BUSINESSES in the central south believe a no-deal Brexit poses a bigger threat to their companies than a second wave of Covid-19, a poll suggests.

The research came ahead of today’s deadline for the conclusion of a free trade deal between the UK and the EU.

Britain’s withdrawal from the European Union will take full effect on January 1, with or without an agreement.

The prime minister’s spokesman said yesterday that “some progress” had been made in talks this week but there were still differences, “with fisheries being the starkest”.

According to the monthly Rethinking the Economy survey, conducted by accountancy and business advisory firm BDO, two thirds of companies nationally see a second wave of Covid-19 as a bigger threat than a no-deal Brexit.

But in the central south, the opinion was markedly different, with four out of five firms more concerned about withdrawing without an agreement.

The poll of 500 mid-sized companies revealed that 40 per cent in the region and adapted to the impact of the coronavirus and said they were performing well.

Arbinder Chatwal, partner at BDO in Southampton, said: “The region’s companies are bucking a national trend in terms of concerns about a no-deal Brexit, partly because as a home to two major ports it has always been seen as a gateway to Europe.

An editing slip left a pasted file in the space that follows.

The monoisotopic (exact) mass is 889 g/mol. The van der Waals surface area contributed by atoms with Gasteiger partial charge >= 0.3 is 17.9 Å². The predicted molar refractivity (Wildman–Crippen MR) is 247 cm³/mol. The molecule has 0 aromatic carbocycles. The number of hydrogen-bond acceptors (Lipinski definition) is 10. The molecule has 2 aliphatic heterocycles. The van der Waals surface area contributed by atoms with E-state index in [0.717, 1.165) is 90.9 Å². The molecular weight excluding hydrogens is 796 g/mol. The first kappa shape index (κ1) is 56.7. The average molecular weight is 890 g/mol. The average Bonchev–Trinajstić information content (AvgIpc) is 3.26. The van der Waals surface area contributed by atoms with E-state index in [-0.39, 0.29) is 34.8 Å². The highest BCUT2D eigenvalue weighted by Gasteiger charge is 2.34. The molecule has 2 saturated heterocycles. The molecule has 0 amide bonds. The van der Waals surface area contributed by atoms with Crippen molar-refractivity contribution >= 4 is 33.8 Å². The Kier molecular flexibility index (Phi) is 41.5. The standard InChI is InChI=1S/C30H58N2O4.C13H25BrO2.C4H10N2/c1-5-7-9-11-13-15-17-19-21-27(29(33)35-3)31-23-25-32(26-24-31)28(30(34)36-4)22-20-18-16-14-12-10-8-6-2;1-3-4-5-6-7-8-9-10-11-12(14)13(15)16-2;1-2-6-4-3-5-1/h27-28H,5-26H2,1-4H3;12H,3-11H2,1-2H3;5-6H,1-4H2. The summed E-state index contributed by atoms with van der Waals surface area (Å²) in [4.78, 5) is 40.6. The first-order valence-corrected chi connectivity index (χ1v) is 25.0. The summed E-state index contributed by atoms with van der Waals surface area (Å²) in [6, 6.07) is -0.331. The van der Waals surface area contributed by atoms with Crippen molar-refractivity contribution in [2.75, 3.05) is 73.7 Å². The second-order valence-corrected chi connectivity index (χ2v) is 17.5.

“Cross-border trading is extremely important to local businesses and they want to know this will still be practical and feasible when Britain completes its EU withdrawal on December 31.

“Furthermore, although Central South companies continue to feel the impacts of the pandemic, they have been adapting how they work to drive success and we’re not currently facing tighter restrictions here.”

The survey also suggested that 100 per cent of businesses in the region thought the government would make progress in the next three years on its ambitions to “level up” the UK’s regions.

Mr Chatwal added: “The research shows companies in Central South are focused on recovery. Forty-seven per cent are planning to invest more in their businesses in the next six months, while 37 per cent are looking at hiring apprentices and graduates.

“We’re seeing similar trends across the UK and it’s this prioritisation of investment and future talent that’s instilling confidence about the prosperity and levelling-up of regions nationwide.”